Classification of Heian court ancient calligraphy and the position of san-shikishi

The high-quality calligraphy of 'kana-gaki' written from the Heian period to the Kamakura period is known as ancient calligraphy, but that of the Heian period, when it started, differed from that of the post-Kamakura period. Heian court ancient calligraphy is divided, based on style on lineage, into the 'developmental period' (masculine style calligraphy), the 'complete period'' (classic style calligraphy), the 'mature period' (romantic style calligraphy), and the 'transitional period' (individual style and straightforward style calligraphy). Ancient calligraphy up to the complete period is usually called jodaiyo and, because it represents classic calligraphy, it is still used today as a model by many learners. San-shikishi belongs to this jodaiyo, with the "Sunshoan-shikishi" and the "Masu-shikishi" placed in the complete period. The "Tsugi-shikishi" is placed between the developing and complete period, but is included in the developing period here.

Ancient Japanese calligraphy in the developing period

This can be found in texts copied in the Sogana style of calligraphy at the end of the 10th century and are represented by texts descended from ONO no Michikaze's "Akihagi-jo." However, this was also the period when onnade was at it's height and works such as "Shihai-monjo Inaba no Kokushi no Gean Shihai Kana Shosoku" and "Shihai-monjo Koku-zo Bosatsu Nenju Shidai Shihai Kana Shosoku" were being written daily.
Handwriting researcher Kiyoshi WATABE wrote that the reason sogana was used at such a time is 'it may have been used for the original and just been copied, or copied from a little older calligraphic style with more formal attitude.'

Akihagi-jo lineage (masculine)

All are 'masculine' documents in the sogana style.

"Akihagi-jo" (attributed to ONO no Michikaze)

"Jikashu-gire" (attributed to KI no Tsurayuki)

"Ayaji Utagire (Ga Utagire)" (attributed to FUJIWARA no Sukemasa)

And others

Tsugi-shikishi (refined)

An excellent piece of chirashi-gaki that uses a mix of sogana and onnade; an elegantly simple calligraphy that is closer to the complete period style.

"Tsugi-shikishi" (attributed to ONO no Michikaze)

Ancient Japanese calligraphy in the complete period

Ancient calligraphy of the complete period, considered to be works copied down from the mid- to late 11th century, is known as an archetypal kana to which the words of elegant and graceful can be applied and in which intensity remains in the background. Furthermore, variations in character shape are poorer than in the ancient calligraphy of the mature period, but the lines are full of intensity and tension. The lines are filled with strength.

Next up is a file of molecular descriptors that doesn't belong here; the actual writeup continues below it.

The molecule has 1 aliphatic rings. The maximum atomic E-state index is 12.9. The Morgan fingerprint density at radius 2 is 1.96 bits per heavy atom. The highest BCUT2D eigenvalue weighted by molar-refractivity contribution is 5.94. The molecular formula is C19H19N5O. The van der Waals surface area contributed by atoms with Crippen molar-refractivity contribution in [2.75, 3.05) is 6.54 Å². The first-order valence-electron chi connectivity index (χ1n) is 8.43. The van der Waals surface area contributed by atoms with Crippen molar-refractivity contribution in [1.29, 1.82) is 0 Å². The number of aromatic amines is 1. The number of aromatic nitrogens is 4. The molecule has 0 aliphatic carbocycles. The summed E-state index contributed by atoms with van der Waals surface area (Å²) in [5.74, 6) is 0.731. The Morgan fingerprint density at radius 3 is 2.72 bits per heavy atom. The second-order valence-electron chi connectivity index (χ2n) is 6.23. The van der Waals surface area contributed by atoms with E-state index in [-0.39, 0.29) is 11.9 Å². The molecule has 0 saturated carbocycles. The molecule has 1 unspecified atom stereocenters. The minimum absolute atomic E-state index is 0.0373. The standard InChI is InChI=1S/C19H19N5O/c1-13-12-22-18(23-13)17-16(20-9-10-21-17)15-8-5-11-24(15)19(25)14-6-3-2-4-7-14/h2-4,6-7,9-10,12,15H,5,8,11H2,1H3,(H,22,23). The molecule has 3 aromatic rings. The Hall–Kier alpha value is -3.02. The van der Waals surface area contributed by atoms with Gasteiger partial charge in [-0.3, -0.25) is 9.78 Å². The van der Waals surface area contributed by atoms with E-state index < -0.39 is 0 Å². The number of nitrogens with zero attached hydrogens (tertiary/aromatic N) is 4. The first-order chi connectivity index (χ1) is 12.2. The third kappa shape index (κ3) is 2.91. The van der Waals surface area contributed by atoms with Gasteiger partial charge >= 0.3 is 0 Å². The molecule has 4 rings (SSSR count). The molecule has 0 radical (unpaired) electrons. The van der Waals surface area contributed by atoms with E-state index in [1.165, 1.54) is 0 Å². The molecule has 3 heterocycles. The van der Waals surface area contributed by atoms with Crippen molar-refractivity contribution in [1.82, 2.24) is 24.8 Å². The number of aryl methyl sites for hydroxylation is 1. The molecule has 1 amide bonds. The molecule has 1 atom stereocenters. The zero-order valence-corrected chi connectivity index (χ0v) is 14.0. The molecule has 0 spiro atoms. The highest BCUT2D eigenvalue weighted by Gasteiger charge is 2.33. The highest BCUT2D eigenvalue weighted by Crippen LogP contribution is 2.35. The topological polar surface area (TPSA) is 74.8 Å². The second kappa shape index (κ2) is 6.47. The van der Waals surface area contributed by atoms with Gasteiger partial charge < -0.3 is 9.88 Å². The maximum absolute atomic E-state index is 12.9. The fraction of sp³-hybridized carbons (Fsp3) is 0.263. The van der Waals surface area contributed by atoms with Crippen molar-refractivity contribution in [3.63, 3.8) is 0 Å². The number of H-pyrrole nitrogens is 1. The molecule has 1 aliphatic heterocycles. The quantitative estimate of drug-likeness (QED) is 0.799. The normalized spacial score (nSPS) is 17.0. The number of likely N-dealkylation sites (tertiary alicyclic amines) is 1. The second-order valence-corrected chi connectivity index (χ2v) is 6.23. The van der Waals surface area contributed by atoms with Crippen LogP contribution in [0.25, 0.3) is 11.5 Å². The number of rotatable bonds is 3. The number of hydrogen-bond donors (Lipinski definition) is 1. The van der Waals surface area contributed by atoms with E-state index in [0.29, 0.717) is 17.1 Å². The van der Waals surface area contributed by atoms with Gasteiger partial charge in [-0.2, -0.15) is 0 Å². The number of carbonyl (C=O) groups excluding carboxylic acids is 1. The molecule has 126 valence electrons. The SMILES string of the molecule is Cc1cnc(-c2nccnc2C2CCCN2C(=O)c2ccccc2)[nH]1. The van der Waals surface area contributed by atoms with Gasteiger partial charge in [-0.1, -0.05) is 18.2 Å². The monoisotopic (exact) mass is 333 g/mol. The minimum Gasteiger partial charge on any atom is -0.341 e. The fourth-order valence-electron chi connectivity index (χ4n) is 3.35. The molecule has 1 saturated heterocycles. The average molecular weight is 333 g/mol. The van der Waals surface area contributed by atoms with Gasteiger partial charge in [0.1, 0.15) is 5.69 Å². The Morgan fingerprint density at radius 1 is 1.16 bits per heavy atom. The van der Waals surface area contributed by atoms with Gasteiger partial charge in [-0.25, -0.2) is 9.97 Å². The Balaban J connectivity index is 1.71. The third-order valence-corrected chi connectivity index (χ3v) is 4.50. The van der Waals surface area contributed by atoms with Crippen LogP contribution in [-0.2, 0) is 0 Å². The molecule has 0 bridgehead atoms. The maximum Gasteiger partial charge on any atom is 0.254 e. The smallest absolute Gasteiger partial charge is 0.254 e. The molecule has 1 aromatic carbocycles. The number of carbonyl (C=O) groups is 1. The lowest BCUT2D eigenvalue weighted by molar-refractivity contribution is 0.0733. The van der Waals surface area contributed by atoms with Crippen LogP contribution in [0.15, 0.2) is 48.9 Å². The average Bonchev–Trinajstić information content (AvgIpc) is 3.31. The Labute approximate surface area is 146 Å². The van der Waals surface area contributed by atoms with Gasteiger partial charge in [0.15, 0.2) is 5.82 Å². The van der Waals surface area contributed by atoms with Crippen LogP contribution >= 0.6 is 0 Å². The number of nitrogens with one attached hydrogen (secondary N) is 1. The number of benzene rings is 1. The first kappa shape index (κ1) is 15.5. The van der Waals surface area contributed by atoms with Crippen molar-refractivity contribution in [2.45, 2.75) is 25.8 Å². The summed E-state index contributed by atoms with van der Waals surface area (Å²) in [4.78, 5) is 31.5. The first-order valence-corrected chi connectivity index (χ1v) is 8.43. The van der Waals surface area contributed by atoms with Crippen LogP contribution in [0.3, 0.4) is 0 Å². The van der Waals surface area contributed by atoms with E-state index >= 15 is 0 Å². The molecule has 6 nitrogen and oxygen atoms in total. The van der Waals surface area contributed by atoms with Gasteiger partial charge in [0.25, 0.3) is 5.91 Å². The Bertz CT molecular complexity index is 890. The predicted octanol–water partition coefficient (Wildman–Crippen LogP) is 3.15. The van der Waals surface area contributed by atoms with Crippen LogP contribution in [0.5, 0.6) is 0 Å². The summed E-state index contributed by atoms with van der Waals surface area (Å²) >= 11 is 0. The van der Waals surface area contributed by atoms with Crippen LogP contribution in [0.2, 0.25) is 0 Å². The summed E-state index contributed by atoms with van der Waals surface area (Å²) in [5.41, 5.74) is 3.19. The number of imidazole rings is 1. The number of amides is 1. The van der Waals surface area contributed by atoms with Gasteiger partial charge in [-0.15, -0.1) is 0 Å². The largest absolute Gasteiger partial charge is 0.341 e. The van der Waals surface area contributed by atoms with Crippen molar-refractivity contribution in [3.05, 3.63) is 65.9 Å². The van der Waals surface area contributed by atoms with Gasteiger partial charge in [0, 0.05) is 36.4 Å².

Ancient calligraphy of the complete period is divided into four lineages. That is, three "Koya-gire" lineages and one "Sekidobon Kokinshu" lineage. The "Sekidobon kokinshu" lineage, in comparison to those of the "Koya-gire," has more variations in inflection, strongness and weakness, and lightness and heaviness, and freedom.

Koya-gire, the first type (refined style)

Refined, elegant, and relaxed calligraphy. Handsome characters with aristocratic pride.

"Koya-gire, the First type" (attributed to KI no Tsurayuki)

"Shinsho Hisho" (attributed to Imperial Prince Munetaka)

"Daiji Wakanroei-shu" (attributed to FUJIWARA no Yukinari)

And others

Koya-gire, the second type (grand style)

It is the relaxed calligraphy with tenacious and powerful strokes. It has a powerful, majestic, and elegant appearance.

"Koya-gire, the Second type" (attributed to KI no Tsurayuki and possibly MINAMOTO no Kaneyuki)

"Katsura no Miya Bon Manyo-shu" (attributed to KI no Tsurayuki)

"Masu-shikishi" (attributed to FUJIWARA no Yukinari)

"Sekidobon Roei Shu" (attributed to FUJIWARA no Yukinari)

"Tsutusmi Chunagon Shu" (The Collection of the Riverside Counselor) (attributed to KI no Tsurayuki)

And others

Koya-gire, the third type (clear-cut style)

Light, bright, and youthful calligraphy. Intelligent, clear-cut, and very modernized.

"Koyagire, the Third type" (attributed to KI no Tsurayuki)

"Decchobon Wakan Roei Shu" (attributed to FUJIWARA no Yukinari)

"Horai-gire" (attributed to FUJIWARA no Yukinari)

"Konoe Bon Wakan Roei Shu" (attributed to FUJIWARA no Yukinari)

And others

Sekidobon Kokinshu lineage (rhythmical)

Steady lines, tenacity, and a feeling of rhythm are common characteristics.

"Sekidobon Kokinshu" (attributed to FUJIWARA no Yukinari)

"Sunshoan Shikishi" (attributed to KI no Tsurayuki)

"Masu-shikishi" (attributed to FUJIWARA no Yukinari)

"Manju-in Bon Kokin Shu" (attributed to FUJIWARA no Yukinari)

"Honami-gire" (attributed to ONO no Michikaze)

"Hari-gire" (attributed to FUJIWARA no Yukinari)

And others